Rogue | Just Outside Nashville

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Just Outside Nashville

by Rogue

Three award-winning songwriters, who between them have multiple gold and platinum albums, showcase a mixture of their country, country rock, and traditional country songs.
Genre: Country: Traditional Country
Release Date: 

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  Song Share Time Download
1. Whittler's Corner
3:02 $0.99
2. A Blue Sky Over Red River
3:34 $0.99
3. I'm Coming Back As a Dog
3:38 $0.99
4. Gray October Rain
3:33 $0.99
5. Hot Water
3:21 $0.99
6. Damm the Rain
4:30 $0.99
7. The Love Song That I Promised
3:57 $0.99
8. Tijuana, Oklahoma
3:34 $0.99
9. The Last of the Good Old Boys
4:37 $0.99
10. Woman for All Seasons
3:46 $0.99
11. Becky Standard Time
3:51 $0.99
12. We Knew the Book
4:08 $0.99
13. Dirt
3:14 $0.99
14. Little White Crosses
3:06 $0.99
15. Country Music (Three Chords and the Truth)
3:46 $0.99
Downloads are available as MP3-320 files.


Album Notes
WINNER OF A "GOLD ARTIST AWARD" with RadioIndy. Songwriters Kent Maxson, Michael Jarrett, and David MacKechnie have between them multiple Gold and Platinum albums and have either written with, or had their songs recorded by such major artists as: Kenny Rogers, Elvis Presley, Gary Allan, John Denver, Garth Brooks, Martina McBride, The Hues Corporation, Kin Vassy, Jennifer Holiday, Billy Preston, and Marilyn McCoo and Billy Davis Jr. Their group “Rogue,” is made up of some of the finest studio musicians in Nashville. The concept of their debut CD is simple. Make it about the song. The back of their CD might say it best:

"Just outside the city there’s a patch of dirt that’s been there for well over a hundred years. A friend of mine calls it 'The Karat Patch,' It’s a garden filled with thousands and thousands of songs about every aspect of our lives; a garden planted and tilled by writers and ghosts of writers from everywhere across this land. Out of this garden of songs, only a few will be picked and taken to the city. The rest lay ripe and wait their time.

This album contains a handful of those songs and is dedicated to all our fellow caretakers who continue to plant in this patch of dirt somewhere…Just Outside Nashville"


Album Synopsis and Overview

“Just Outside Nashville” is the musical equivalent of a series of Norman Rockwell paintings, where each song captures a unique glimpse of Americana. While Mr. Rockwell’s uncanny eye captured these fleeting moments by varying his color pallet and brush strokes, Kent Maxson, David MacKechnie and Michael Jarrett encapsulate their stories by the skillful use of words, music, arrangements and style. This is what true country music is all about. If you have ever desired to truly feel the experience of a song rather than just listen to it; then “Just Outside Nashville” is the album you have been waiting for.

The album opens with “Whittler’s Corner,” a bluegrass tinged romp through small town America. This whimsical frolic comes to life through the keen-eyed observations of three lovable old whittlers, “Bill and Bob and Earl.” With each unfolding line you find yourself becoming friends with these engaging “three wise men” from the town square, and stifling a small inner chuckle at their “razor-sharp” wit.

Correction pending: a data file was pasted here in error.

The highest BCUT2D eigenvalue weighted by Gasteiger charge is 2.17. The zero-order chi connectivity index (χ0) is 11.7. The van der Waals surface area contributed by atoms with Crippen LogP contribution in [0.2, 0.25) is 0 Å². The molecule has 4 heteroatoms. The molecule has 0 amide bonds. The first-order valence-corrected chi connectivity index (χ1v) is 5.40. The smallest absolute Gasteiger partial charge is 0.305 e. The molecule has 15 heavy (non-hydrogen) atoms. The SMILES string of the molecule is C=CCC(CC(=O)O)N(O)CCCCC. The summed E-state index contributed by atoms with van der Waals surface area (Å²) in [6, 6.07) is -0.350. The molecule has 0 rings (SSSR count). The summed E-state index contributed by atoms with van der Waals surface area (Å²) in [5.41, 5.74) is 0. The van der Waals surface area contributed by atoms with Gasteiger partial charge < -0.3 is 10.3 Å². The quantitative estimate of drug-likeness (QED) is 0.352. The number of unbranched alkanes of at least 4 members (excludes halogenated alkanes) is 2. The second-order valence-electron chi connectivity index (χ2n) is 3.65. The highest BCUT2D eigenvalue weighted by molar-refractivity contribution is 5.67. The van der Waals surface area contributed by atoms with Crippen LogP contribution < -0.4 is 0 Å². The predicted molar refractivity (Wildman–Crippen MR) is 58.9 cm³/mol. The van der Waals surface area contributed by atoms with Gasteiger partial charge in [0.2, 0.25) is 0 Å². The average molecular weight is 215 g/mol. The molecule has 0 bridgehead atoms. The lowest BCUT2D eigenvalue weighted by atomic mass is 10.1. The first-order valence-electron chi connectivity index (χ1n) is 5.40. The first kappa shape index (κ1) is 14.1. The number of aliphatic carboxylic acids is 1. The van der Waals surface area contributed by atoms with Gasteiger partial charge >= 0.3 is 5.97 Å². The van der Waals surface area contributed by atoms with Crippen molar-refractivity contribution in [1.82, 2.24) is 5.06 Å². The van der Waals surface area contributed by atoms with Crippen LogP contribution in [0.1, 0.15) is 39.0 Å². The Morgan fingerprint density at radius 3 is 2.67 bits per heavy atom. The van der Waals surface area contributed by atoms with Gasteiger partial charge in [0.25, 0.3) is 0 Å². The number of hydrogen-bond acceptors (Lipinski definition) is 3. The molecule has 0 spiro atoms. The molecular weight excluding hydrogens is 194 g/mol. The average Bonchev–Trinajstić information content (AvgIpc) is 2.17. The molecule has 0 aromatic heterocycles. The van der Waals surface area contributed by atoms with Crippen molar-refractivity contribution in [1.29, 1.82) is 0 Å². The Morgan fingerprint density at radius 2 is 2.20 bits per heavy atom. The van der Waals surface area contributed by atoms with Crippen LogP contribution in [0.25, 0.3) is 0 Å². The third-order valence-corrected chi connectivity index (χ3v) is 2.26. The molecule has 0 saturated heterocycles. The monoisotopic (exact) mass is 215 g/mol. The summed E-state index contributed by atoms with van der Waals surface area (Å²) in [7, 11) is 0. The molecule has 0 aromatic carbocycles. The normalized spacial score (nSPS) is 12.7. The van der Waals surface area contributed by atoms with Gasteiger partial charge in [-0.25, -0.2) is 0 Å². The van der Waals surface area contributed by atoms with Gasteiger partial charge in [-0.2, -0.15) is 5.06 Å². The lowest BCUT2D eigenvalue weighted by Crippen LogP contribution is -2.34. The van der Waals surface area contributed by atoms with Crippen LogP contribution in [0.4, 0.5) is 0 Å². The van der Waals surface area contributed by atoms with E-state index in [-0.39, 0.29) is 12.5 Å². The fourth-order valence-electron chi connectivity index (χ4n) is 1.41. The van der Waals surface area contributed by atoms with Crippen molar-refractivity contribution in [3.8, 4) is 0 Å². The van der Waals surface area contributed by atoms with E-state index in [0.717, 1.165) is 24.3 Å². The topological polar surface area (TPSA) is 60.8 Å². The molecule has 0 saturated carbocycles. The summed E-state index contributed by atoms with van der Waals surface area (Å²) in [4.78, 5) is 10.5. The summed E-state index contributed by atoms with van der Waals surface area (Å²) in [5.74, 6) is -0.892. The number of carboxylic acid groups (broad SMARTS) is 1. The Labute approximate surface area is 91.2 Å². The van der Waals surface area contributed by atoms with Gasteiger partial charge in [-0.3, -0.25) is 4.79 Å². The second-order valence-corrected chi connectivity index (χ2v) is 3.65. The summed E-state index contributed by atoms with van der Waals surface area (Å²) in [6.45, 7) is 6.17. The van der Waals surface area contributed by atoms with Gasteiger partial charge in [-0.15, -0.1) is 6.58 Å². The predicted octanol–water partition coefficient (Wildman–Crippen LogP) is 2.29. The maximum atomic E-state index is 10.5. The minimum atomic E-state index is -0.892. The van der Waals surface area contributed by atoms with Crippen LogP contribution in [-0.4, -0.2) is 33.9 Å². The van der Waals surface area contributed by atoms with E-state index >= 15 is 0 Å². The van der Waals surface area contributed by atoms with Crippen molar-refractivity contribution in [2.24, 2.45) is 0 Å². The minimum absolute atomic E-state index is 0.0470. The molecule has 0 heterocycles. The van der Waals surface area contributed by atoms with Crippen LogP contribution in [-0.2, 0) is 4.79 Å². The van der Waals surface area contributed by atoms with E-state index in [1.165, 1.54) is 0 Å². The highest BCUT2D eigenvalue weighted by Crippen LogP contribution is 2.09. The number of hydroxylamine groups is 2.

There could not be a more beautiful tribute to the love between a parent and a child than, “A Blue Sky Over Red River.” In this touching song, the childhood memories of a man peacefully settle on him as he visits the remnants of his parent’s home. The gentle awareness of his parent’s legacy wraps around him at the edge of the Red River where “the sky is always blue.” The words and music blend seamlessly to breathe life into every subtle detail, so that with each repeated listening you discover another level of understanding within this relationship.

Each song on this album has a story which is so accurately portrayed, and so entertainingly delivered, that you would swear you are looking through the camera lens of a skillful photographer. “I’m Coming Back as a Dog” is a slightly off-center look at the world from a working man’s point of view. “The Last of the Good Old Boys” is a touching portrait telling about the passing of a legendary country singer, while “Dirt” is a fun loving, up-tempo joy ride that praises the true pleasures of life.

The artistic range of this album is astounding, the production is clean and simple, the musicianship superb; but perhaps this album’s greatest accomplishment is its bone-deep honesty and how it stays fresh and new with each repeated listening.



In High School and college I used to work for the Albertson’s grocery store chain. Early every morning at every Albertson’s (or at least it seemed that way) a group of older men would show up at the delicatessen area to drink coffee and discuss the problems of the world. I tried to take my break at that time every morning so I could eavesdrop on their conversations. I used to get a kick out of the overly simple, razor sharp, to the point wisdom these men possessed. At one of my first writing sessions with Kim Williams I shared this story. My idea was to call it “Old Man’s Corner” but Kim came up with a better title, “Whittler’s Corner.”


My family and I were driving through the night from Nashville back to my wife’s home in Kansas. That day, before we had left, I had been in a writing session with Garth Brooks and I came away from that session worried about him. He was just starting to hit it big and the ugly side of fame was starting to attack him. I wanted to write a song that would somehow bring him a little peace of mind. When I write a song it almost always starts with the “hook”. So as I drove I was trying to find the “hook” that would unleash the story I wanted to tell. I knew that Garth was from Oklahoma so I knew I wanted something about Oklahoma in the “hook.”

I grew up in Texas and my grandparents lived in Kansas. As a kid we would travel from Texas to Kansas every summer. We obviously had to travel through Oklahoma to get to my grandparents house and that meant crossing the Red River. As I struggled to come up with a “hook” about Oklahoma my mind kept coming back to the Red River. As I was thinking about the Red River the sun started to come up in the sky and that is when it hit me “A Blue Sky Over Red River”.